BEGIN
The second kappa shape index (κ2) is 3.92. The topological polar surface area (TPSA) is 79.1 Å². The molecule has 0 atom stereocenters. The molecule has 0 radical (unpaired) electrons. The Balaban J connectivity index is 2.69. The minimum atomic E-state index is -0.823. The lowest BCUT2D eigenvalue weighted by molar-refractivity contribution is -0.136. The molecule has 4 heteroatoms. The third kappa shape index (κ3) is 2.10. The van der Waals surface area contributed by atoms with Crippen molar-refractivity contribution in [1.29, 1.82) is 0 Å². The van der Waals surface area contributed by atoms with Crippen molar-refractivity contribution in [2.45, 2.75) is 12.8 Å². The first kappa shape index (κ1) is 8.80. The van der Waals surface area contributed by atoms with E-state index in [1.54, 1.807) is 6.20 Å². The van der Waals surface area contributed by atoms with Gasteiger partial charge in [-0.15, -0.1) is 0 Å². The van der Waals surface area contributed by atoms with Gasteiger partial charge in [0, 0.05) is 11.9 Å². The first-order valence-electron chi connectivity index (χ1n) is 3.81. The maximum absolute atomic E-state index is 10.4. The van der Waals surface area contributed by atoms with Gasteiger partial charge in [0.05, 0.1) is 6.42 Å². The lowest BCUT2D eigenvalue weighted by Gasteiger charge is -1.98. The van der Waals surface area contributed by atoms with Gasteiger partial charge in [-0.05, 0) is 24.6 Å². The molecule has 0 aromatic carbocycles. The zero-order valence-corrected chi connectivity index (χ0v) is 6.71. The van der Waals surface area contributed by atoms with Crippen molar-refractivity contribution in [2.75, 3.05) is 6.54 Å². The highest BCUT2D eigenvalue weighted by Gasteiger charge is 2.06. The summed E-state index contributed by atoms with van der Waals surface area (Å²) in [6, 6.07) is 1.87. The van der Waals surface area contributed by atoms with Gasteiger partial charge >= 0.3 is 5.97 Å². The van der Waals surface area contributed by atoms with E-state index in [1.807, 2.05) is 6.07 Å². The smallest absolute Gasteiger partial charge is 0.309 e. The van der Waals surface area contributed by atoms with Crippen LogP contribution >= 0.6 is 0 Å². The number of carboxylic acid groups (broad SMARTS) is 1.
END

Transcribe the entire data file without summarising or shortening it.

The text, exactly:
The second kappa shape index (κ2) is 3.92. The topological polar surface area (TPSA) is 79.1 Å². The molecule has 0 atom stereocenters. The molecule has 0 radical (unpaired) electrons. The Balaban J connectivity index is 2.69. The minimum atomic E-state index is -0.823. The lowest BCUT2D eigenvalue weighted by molar-refractivity contribution is -0.136. The molecule has 4 heteroatoms. The third kappa shape index (κ3) is 2.10. The van der Waals surface area contributed by atoms with Crippen molar-refractivity contribution in [1.29, 1.82) is 0 Å². The van der Waals surface area contributed by atoms with Crippen molar-refractivity contribution in [2.45, 2.75) is 12.8 Å². The first kappa shape index (κ1) is 8.80. The van der Waals surface area contributed by atoms with E-state index in [1.54, 1.807) is 6.20 Å². The van der Waals surface area contributed by atoms with Gasteiger partial charge in [-0.15, -0.1) is 0 Å². The van der Waals surface area contributed by atoms with Gasteiger partial charge in [0, 0.05) is 11.9 Å². The first-order valence-electron chi connectivity index (χ1n) is 3.81. The maximum absolute atomic E-state index is 10.4. The van der Waals surface area contributed by atoms with Gasteiger partial charge in [0.05, 0.1) is 6.42 Å². The lowest BCUT2D eigenvalue weighted by Gasteiger charge is -1.98. The van der Waals surface area contributed by atoms with Gasteiger partial charge in [-0.05, 0) is 24.6 Å². The molecule has 0 aromatic carbocycles. The zero-order valence-corrected chi connectivity index (χ0v) is 6.71. The van der Waals surface area contributed by atoms with Crippen molar-refractivity contribution in [2.75, 3.05) is 6.54 Å². The highest BCUT2D eigenvalue weighted by Gasteiger charge is 2.06. The summed E-state index contributed by atoms with van der Waals surface area (Å²) in [6, 6.07) is 1.87. The van der Waals surface area contributed by atoms with Gasteiger partial charge >= 0.3 is 5.97 Å². The van der Waals surface area contributed by atoms with E-state index in [1.807, 2.05) is 6.07 Å². The smallest absolute Gasteiger partial charge is 0.309 e. The van der Waals surface area contributed by atoms with Crippen LogP contribution >= 0.6 is 0 Å². The number of carboxylic acid groups (broad SMARTS) is 1.